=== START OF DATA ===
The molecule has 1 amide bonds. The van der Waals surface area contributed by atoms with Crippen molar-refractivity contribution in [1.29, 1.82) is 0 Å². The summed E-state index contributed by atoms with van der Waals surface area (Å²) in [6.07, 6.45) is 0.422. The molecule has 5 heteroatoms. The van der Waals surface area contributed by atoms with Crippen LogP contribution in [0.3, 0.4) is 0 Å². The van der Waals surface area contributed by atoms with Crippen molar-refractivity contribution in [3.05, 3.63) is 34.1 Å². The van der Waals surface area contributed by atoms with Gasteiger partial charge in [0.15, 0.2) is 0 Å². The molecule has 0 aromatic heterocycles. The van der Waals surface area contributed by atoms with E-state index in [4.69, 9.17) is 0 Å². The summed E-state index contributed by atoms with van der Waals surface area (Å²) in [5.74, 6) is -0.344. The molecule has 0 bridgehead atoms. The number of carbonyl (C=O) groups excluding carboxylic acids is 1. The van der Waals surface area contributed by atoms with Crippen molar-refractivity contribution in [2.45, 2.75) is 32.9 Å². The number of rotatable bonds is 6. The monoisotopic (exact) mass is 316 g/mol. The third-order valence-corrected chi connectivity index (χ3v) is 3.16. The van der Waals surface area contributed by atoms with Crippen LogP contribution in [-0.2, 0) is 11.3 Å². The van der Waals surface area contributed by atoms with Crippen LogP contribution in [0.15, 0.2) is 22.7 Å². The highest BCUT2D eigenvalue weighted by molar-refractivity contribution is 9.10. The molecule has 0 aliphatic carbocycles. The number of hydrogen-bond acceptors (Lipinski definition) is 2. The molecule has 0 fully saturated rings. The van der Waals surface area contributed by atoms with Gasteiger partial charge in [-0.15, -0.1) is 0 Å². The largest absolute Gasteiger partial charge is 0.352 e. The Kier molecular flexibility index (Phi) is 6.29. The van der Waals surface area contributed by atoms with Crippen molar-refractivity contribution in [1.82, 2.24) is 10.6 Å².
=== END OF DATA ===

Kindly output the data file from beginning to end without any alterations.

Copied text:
The molecule has 1 amide bonds. The van der Waals surface area contributed by atoms with Crippen molar-refractivity contribution in [1.29, 1.82) is 0 Å². The summed E-state index contributed by atoms with van der Waals surface area (Å²) in [6.07, 6.45) is 0.422. The molecule has 5 heteroatoms. The van der Waals surface area contributed by atoms with Crippen LogP contribution in [0.3, 0.4) is 0 Å². The van der Waals surface area contributed by atoms with Crippen molar-refractivity contribution in [3.05, 3.63) is 34.1 Å². The van der Waals surface area contributed by atoms with Gasteiger partial charge in [0.15, 0.2) is 0 Å². The molecule has 0 aromatic heterocycles. The van der Waals surface area contributed by atoms with E-state index in [4.69, 9.17) is 0 Å². The summed E-state index contributed by atoms with van der Waals surface area (Å²) in [5.74, 6) is -0.344. The molecule has 0 bridgehead atoms. The number of carbonyl (C=O) groups excluding carboxylic acids is 1. The van der Waals surface area contributed by atoms with Crippen molar-refractivity contribution in [2.45, 2.75) is 32.9 Å². The number of rotatable bonds is 6. The monoisotopic (exact) mass is 316 g/mol. The third-order valence-corrected chi connectivity index (χ3v) is 3.16. The van der Waals surface area contributed by atoms with Crippen LogP contribution in [-0.2, 0) is 11.3 Å². The van der Waals surface area contributed by atoms with Crippen LogP contribution in [0.15, 0.2) is 22.7 Å². The highest BCUT2D eigenvalue weighted by molar-refractivity contribution is 9.10. The molecule has 0 aliphatic carbocycles. The number of hydrogen-bond acceptors (Lipinski definition) is 2. The molecule has 0 fully saturated rings. The van der Waals surface area contributed by atoms with Gasteiger partial charge in [-0.15, -0.1) is 0 Å². The largest absolute Gasteiger partial charge is 0.352 e. The Kier molecular flexibility index (Phi) is 6.29. The van der Waals surface area contributed by atoms with Crippen molar-refractivity contribution in [1.82, 2.24) is 10.6 Å².